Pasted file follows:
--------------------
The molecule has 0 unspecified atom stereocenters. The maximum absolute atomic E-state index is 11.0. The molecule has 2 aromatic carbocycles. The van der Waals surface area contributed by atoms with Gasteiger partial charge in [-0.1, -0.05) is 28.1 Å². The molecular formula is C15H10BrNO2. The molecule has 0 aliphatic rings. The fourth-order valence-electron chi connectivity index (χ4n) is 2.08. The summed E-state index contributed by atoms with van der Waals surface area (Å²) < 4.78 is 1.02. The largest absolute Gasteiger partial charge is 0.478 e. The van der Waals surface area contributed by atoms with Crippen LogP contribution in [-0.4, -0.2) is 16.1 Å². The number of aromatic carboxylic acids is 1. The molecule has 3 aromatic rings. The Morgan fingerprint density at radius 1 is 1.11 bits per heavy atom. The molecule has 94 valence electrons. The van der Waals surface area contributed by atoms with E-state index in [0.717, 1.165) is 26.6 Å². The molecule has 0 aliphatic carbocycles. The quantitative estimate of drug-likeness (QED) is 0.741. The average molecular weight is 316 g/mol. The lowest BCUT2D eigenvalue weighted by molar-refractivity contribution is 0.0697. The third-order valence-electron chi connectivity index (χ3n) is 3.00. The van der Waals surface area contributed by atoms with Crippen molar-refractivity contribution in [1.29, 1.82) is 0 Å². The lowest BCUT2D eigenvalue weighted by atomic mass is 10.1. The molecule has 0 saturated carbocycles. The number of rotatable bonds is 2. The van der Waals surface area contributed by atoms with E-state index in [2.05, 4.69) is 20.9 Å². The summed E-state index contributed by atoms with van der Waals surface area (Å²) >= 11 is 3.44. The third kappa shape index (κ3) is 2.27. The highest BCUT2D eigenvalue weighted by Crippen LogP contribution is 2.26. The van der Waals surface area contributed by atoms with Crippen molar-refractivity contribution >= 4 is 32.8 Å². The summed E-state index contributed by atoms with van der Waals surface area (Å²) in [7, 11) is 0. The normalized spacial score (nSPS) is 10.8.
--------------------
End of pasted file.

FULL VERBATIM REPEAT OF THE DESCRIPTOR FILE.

The molecule has 0 unspecified atom stereocenters. The maximum absolute atomic E-state index is 11.0. The molecule has 2 aromatic carbocycles. The van der Waals surface area contributed by atoms with Gasteiger partial charge in [-0.1, -0.05) is 28.1 Å². The molecular formula is C15H10BrNO2. The molecule has 0 aliphatic rings. The fourth-order valence-electron chi connectivity index (χ4n) is 2.08. The summed E-state index contributed by atoms with van der Waals surface area (Å²) < 4.78 is 1.02. The largest absolute Gasteiger partial charge is 0.478 e. The van der Waals surface area contributed by atoms with Crippen LogP contribution in [-0.4, -0.2) is 16.1 Å². The number of aromatic carboxylic acids is 1. The molecule has 3 aromatic rings. The Morgan fingerprint density at radius 1 is 1.11 bits per heavy atom. The molecule has 94 valence electrons. The van der Waals surface area contributed by atoms with E-state index in [0.717, 1.165) is 26.6 Å². The molecule has 0 aliphatic carbocycles. The quantitative estimate of drug-likeness (QED) is 0.741. The average molecular weight is 316 g/mol. The lowest BCUT2D eigenvalue weighted by molar-refractivity contribution is 0.0697. The third-order valence-electron chi connectivity index (χ3n) is 3.00. The van der Waals surface area contributed by atoms with Crippen molar-refractivity contribution in [1.29, 1.82) is 0 Å². The lowest BCUT2D eigenvalue weighted by atomic mass is 10.1. The molecule has 0 saturated carbocycles. The number of rotatable bonds is 2. The van der Waals surface area contributed by atoms with E-state index in [2.05, 4.69) is 20.9 Å². The summed E-state index contributed by atoms with van der Waals surface area (Å²) >= 11 is 3.44. The third kappa shape index (κ3) is 2.27. The highest BCUT2D eigenvalue weighted by Crippen LogP contribution is 2.26. The van der Waals surface area contributed by atoms with Crippen molar-refractivity contribution >= 4 is 32.8 Å². The summed E-state index contributed by atoms with van der Waals surface area (Å²) in [7, 11) is 0. The normalized spacial score (nSPS) is 10.8.